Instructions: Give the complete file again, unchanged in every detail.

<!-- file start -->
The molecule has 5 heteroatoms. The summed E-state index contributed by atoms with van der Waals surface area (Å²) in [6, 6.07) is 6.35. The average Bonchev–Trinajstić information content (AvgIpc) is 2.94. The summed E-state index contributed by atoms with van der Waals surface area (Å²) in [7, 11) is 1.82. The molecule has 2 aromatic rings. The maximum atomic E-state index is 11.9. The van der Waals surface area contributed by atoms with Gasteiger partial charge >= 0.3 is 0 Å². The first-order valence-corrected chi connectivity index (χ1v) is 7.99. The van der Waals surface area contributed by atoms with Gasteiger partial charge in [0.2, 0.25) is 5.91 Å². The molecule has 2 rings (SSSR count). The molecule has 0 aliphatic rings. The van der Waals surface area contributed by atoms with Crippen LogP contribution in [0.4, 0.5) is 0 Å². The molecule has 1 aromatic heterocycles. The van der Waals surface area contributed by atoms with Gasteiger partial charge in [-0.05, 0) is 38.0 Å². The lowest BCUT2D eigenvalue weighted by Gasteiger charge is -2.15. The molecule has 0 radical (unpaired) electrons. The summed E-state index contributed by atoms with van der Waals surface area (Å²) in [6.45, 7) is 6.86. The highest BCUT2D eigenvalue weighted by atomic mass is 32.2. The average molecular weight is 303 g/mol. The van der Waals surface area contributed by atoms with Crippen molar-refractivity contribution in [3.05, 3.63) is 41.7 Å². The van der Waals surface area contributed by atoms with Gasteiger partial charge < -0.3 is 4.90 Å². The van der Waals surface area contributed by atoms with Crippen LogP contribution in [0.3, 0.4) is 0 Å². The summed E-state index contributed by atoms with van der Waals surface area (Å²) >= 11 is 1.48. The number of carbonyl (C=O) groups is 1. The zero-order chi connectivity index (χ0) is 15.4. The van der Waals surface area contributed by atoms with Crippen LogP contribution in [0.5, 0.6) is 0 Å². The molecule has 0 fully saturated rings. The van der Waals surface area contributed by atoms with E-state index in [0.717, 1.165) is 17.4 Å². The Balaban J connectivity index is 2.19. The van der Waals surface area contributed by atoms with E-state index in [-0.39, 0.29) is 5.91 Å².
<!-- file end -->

The molecule has 5 heteroatoms. The summed E-state index contributed by atoms with van der Waals surface area (Å²) in [6, 6.07) is 6.35. The average Bonchev–Trinajstić information content (AvgIpc) is 2.94. The summed E-state index contributed by atoms with van der Waals surface area (Å²) in [7, 11) is 1.82. The molecule has 2 aromatic rings. The maximum atomic E-state index is 11.9. The van der Waals surface area contributed by atoms with Gasteiger partial charge >= 0.3 is 0 Å². The first-order valence-corrected chi connectivity index (χ1v) is 7.99. The van der Waals surface area contributed by atoms with Gasteiger partial charge in [0.2, 0.25) is 5.91 Å². The molecule has 2 rings (SSSR count). The molecule has 0 aliphatic rings. The van der Waals surface area contributed by atoms with Crippen LogP contribution in [0.4, 0.5) is 0 Å². The molecule has 1 aromatic heterocycles. The van der Waals surface area contributed by atoms with Gasteiger partial charge in [-0.05, 0) is 38.0 Å². The lowest BCUT2D eigenvalue weighted by Gasteiger charge is -2.15. The molecule has 0 radical (unpaired) electrons. The summed E-state index contributed by atoms with van der Waals surface area (Å²) in [6.45, 7) is 6.86. The highest BCUT2D eigenvalue weighted by atomic mass is 32.2. The average molecular weight is 303 g/mol. The van der Waals surface area contributed by atoms with Crippen molar-refractivity contribution in [3.05, 3.63) is 41.7 Å². The van der Waals surface area contributed by atoms with Gasteiger partial charge < -0.3 is 4.90 Å². The van der Waals surface area contributed by atoms with Crippen LogP contribution in [0.3, 0.4) is 0 Å². The summed E-state index contributed by atoms with van der Waals surface area (Å²) >= 11 is 1.48. The number of carbonyl (C=O) groups is 1. The zero-order chi connectivity index (χ0) is 15.4. The van der Waals surface area contributed by atoms with Crippen LogP contribution in [0.5, 0.6) is 0 Å². The molecule has 0 fully saturated rings. The van der Waals surface area contributed by atoms with E-state index in [0.717, 1.165) is 17.4 Å². The Balaban J connectivity index is 2.19. The van der Waals surface area contributed by atoms with E-state index in [-0.39, 0.29) is 5.91 Å².